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Richard Azizkhan, MD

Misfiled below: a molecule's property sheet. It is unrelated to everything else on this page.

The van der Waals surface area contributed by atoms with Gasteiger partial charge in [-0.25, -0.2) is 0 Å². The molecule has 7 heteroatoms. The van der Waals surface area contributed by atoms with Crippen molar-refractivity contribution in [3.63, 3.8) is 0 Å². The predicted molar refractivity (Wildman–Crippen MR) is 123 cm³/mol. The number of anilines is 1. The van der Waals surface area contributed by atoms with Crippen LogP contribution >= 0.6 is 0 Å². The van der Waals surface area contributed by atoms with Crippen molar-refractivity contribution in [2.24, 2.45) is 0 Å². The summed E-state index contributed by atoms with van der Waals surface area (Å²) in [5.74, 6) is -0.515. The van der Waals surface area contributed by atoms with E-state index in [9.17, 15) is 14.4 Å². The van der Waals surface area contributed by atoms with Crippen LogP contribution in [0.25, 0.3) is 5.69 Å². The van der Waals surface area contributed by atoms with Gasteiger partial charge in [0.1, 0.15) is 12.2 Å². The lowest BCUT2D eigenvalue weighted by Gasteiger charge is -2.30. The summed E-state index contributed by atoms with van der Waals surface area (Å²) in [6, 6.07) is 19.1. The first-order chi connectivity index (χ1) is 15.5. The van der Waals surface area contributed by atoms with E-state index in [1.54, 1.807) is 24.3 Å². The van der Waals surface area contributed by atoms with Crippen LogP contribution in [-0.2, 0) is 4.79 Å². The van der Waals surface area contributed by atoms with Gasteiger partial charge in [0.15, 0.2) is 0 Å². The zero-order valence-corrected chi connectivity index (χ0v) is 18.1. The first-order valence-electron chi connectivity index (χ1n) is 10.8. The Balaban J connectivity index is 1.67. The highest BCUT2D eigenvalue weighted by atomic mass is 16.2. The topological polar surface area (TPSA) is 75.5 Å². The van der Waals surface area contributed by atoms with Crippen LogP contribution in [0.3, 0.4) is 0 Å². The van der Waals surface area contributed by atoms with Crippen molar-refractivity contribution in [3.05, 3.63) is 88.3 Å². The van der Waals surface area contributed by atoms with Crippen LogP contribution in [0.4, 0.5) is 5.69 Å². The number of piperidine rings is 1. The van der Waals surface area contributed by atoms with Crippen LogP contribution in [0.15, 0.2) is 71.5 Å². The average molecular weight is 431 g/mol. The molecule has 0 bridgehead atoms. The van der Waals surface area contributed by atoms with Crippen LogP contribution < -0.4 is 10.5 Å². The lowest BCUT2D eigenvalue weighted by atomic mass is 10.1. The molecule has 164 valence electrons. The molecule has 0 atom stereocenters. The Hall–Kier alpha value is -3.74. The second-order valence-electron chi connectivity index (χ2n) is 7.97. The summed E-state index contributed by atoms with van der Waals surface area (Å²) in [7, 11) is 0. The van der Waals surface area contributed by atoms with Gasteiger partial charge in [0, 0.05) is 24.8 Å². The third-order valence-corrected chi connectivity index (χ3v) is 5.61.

Pectus excavatum is a depression or hollow caused when the sternum is abnormally pushed inward. When the condition is severe, it can lead to compression of the heart and lungs, altering their functioning. The abnormality increases with age and often worsens during the growth spurts that occur during late childhood and adolescence. Children with moderate to severe pectus excavatum may require surgery, which can be performed using either the traditional open technique (Ravitch repair) or the newer minimally invasive technique (Nuss repair). We are participants in a multicenter study comparing the clinical outcomes of the Nuss and Ravitch procedures.
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